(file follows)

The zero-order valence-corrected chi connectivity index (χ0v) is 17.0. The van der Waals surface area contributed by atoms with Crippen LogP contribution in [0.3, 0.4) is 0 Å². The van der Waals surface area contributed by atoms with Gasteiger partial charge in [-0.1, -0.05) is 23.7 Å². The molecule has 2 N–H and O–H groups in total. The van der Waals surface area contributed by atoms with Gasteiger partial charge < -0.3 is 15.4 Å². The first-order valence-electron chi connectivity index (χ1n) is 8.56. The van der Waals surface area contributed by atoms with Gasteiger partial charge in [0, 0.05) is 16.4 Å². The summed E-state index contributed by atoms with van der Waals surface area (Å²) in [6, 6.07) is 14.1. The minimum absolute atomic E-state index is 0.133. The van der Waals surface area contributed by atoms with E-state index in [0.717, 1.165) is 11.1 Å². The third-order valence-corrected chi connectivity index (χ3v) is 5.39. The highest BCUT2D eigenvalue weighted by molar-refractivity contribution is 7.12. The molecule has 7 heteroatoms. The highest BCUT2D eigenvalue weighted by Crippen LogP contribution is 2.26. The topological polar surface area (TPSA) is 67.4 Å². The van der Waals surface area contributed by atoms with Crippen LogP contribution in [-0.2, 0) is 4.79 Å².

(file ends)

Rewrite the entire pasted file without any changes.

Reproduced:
The zero-order valence-corrected chi connectivity index (χ0v) is 17.0. The van der Waals surface area contributed by atoms with Crippen LogP contribution in [0.3, 0.4) is 0 Å². The van der Waals surface area contributed by atoms with Gasteiger partial charge in [-0.1, -0.05) is 23.7 Å². The molecule has 2 N–H and O–H groups in total. The van der Waals surface area contributed by atoms with Gasteiger partial charge < -0.3 is 15.4 Å². The first-order valence-electron chi connectivity index (χ1n) is 8.56. The van der Waals surface area contributed by atoms with Gasteiger partial charge in [0, 0.05) is 16.4 Å². The summed E-state index contributed by atoms with van der Waals surface area (Å²) in [6, 6.07) is 14.1. The minimum absolute atomic E-state index is 0.133. The van der Waals surface area contributed by atoms with E-state index in [0.717, 1.165) is 11.1 Å². The third-order valence-corrected chi connectivity index (χ3v) is 5.39. The highest BCUT2D eigenvalue weighted by molar-refractivity contribution is 7.12. The molecule has 7 heteroatoms. The highest BCUT2D eigenvalue weighted by Crippen LogP contribution is 2.26. The topological polar surface area (TPSA) is 67.4 Å². The van der Waals surface area contributed by atoms with Crippen LogP contribution in [-0.2, 0) is 4.79 Å².